It’s never a good idea to watch a History Channel piece on Christianity or the Bible without your apologetics glasses on. They can blind you to the truth with their dazzling presentation. They are usually strong on fabrication, and short on fact. Viewer beware.

  • “As another example, Elaine Pagels declares, “We had Christianity for three-hundred years before we had a New Testament.”  But, this is only partially true at best, and downright misleading at worst.  Sure, the edges of the canon were not solidified until probably the fourth century, but the core of the canon around 22 out of 27 books was fairly well-established by the mid/late second century. Irenaeus, for example, was keen to use these books and to use them as Scripture.  On a functional level, he did in fact have a New Testament.


  • Incredibly, this documentary then trots out the Constantine-made-the-Bible argument, implying that he used his political power to makes sure the right stories were chosen.  However, this absolutely zero evidence that Constantine had any influence/control over the canon of Scripture.  This is more of a Dan Brown-Da Vinci Code style argument, than a historical one.


  • Mention is made of the long ending of Mark 16:9-20 as evidence that Christians made up the resurrection because of Mark’s shorter ending.  But, the documentary shows no awareness that there is good evidence that the long ending of Mark is actually drawing upon resurrection accounts in the other three gospels (see Kelhoffer’s works), thus showing that the idea of Jesus’ resurrection was not made up due to Mark’s truncated ending.

via Bible Secrets Revealed? A Response to the New History Channel Series Part 1 | Canon Fodder.

Remember that most of the claims in this documentary are simply “pimped up” versions of the tired old arguments of old -line Christian Liberalism. As Chris Rosebrough put it on an episode of Fighting For The Faith, it’s like arguing for stricter ship-building standards today by bringing up the sinking of the Titanic. The evidence is a little old. So are the arguments slickly produced in this documentary. They have all been thoroughly dealt with by serious Evangelical scholars decades ago. Nothing to see here…move along home.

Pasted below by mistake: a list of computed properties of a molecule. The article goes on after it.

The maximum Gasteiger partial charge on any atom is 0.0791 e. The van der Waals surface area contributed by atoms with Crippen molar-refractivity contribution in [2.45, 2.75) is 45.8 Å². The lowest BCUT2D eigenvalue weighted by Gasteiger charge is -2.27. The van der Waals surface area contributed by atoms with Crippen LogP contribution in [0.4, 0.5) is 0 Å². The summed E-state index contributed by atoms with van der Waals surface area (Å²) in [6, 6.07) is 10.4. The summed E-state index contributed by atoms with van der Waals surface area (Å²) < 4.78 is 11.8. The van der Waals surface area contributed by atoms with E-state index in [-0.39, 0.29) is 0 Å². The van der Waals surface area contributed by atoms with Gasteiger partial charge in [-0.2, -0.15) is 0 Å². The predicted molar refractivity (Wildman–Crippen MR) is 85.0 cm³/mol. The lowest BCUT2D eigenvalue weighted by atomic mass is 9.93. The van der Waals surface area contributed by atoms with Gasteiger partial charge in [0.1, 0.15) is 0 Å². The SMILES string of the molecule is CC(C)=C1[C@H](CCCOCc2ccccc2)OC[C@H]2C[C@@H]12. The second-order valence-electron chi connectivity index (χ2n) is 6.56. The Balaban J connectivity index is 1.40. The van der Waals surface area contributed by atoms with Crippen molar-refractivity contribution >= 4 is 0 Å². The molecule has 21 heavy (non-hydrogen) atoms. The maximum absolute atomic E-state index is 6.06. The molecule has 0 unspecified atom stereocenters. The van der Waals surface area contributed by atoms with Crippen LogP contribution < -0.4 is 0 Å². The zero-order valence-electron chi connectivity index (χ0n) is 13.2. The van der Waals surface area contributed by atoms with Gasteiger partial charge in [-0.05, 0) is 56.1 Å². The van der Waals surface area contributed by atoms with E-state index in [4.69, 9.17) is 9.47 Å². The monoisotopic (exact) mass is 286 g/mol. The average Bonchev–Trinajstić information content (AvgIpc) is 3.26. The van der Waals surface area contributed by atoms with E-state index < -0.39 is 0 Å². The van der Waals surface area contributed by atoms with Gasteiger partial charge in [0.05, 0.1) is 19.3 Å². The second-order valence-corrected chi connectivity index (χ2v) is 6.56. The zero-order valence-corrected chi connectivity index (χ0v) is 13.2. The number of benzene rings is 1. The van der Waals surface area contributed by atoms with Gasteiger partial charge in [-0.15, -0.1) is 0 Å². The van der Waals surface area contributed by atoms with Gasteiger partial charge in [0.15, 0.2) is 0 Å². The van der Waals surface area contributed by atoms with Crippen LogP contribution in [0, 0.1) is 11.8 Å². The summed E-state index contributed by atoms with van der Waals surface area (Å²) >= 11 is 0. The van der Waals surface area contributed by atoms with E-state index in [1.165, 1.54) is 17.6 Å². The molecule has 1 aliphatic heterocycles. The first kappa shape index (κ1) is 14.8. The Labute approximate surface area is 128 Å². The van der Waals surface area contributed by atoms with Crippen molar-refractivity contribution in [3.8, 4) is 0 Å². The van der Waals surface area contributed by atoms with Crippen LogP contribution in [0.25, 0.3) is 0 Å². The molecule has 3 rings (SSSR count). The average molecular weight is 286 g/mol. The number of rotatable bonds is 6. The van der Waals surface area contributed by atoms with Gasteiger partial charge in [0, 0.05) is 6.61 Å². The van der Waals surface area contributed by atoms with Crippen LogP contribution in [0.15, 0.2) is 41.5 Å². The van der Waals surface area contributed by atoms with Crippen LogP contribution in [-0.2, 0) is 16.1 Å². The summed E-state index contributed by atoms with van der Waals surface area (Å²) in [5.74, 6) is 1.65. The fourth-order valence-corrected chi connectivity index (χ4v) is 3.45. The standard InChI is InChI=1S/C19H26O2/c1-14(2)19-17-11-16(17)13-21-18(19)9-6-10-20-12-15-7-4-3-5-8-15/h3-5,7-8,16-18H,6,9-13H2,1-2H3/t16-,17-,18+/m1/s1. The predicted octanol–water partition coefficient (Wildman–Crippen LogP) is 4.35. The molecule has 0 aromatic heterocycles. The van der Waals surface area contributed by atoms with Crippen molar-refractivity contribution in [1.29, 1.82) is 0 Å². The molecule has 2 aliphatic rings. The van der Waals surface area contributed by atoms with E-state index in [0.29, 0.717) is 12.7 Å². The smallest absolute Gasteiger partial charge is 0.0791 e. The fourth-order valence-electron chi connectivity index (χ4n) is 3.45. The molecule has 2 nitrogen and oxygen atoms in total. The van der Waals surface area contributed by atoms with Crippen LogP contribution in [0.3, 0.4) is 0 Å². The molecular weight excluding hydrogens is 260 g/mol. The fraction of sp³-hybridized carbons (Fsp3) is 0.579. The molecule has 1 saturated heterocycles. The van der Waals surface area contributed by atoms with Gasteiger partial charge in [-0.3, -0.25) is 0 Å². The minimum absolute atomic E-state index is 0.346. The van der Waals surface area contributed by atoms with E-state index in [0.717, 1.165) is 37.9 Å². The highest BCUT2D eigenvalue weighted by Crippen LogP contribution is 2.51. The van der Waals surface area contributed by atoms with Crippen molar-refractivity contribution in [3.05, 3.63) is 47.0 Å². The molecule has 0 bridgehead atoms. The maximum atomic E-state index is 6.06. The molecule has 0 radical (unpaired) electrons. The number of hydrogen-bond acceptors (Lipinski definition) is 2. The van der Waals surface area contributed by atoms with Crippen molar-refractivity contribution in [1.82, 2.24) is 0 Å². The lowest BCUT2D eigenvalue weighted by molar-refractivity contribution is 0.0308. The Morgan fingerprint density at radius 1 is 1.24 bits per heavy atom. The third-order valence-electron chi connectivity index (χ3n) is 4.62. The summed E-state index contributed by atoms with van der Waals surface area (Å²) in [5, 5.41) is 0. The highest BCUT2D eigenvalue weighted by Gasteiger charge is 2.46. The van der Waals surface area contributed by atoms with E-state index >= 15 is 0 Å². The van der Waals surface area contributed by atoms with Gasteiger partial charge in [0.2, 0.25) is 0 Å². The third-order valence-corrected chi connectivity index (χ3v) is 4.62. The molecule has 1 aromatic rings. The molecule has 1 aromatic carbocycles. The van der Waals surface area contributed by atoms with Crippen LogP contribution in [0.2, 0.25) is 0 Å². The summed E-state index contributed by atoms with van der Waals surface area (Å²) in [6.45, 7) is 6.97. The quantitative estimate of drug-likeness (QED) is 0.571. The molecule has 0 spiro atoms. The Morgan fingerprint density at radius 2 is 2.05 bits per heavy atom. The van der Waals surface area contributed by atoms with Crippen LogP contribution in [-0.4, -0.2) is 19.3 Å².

simul iustus et peccator,

Eric the stuffed turkey


“But the most important thing is to consider what it means to use the term “natural evil.” Nearly all of us, whether we believe in God or not, look at the great loss of life and suffering in the Philippines and do not hesitate to call it evil. Yet, to believe in evil is to believe in an objective moral code and to believe in an objective moral code one must believe in an objective and good moral law giver. If one denies an objective moral law giver then “good and evil” are nothing but random modifiers we choose to describe subjective opinions that are not binding on anyone else. In other words, to deny the existence of God is to deny the reality of good and evil.” – Pastor Matt Rawlings


First page of the Gospel of Mark, by Sargis Pi...

First page of the Gospel of Mark, by Sargis Pitsak, a Medieval Armenian scribe and miniaturist (Photo credit: Wikipedia)

I recently heard this demonstrated on a podcast of Fighting For The Faith, where Chris Rosebrough interviewed Joseph Atwill Of Covert Messiah. If you enter into a conversation with an disciple of naturalism, understand they will not accept your evidence, since they refuse to admit the possibility of the miraculous, including prophecies. The best you can do is what Chris does in this podcast-point out that they are suppressing truth, and have an a priori assumption about the supernatural, and share the Gospel with them. Don’t try to win an argument. Trust the Holy Spirit in His Word, and pray.

“When visiting with Dan Wallace earlier this year, Greg Koukl and I asked him about the skepticism on the part of people like Bart Ehrman related to early dating. We asked Wallace if there was some specific manuscript evidence that inclined people to deny the early dating of the Gospel accounts. Wallace said there was no such evidence. We then asked why people continued to deny the early dating if, in fact, we were continuing to find early fragments and there was no contrary manuscript evidence. It turns out that the late dating of the gospels is due primarily to a denial of supernaturalism.

One of the primary reasons why skeptics date the gospels later than 70AD is the fact that Jesus predicted the destruction of the Temple in the gospel accounts (i.e. Matthew 23). Secular history records that the Temple was destroyed in 70AD, fulfilling this alleged prediction by Jesus. In order to avoid the accurate prophesy from Jesus, skeptics argue that the gospel must have been written after the temple was destroyed. After all, how could Jesus possess the supernatural power of prophecy if nothing supernatural exists? The philosophical naturalism of the secular historian prevents him from accepting the possibility of accurate prophecy.

The gospels also contain many descriptions of miracles. The philosophical naturalist must also deny the truthfulness of these supernatural accounts. Skeptics, therefore, date the gospel accounts very late, arguing that eyewitnesses to these events were already dead and unavailable to deny the claims. It turns out that the presupposition of philosophical naturalism is at work in the minds of those who would deny the early dating of the gospels. When this presuppositional bias is removed, the remaining evidence confirms that the gospels were written in the lifetimes of the eyewitnesses.”

via There’s No Good Reason to Deny the Early Dating of the Gospels | Cold Case Christianity.

simul iustus et peccator,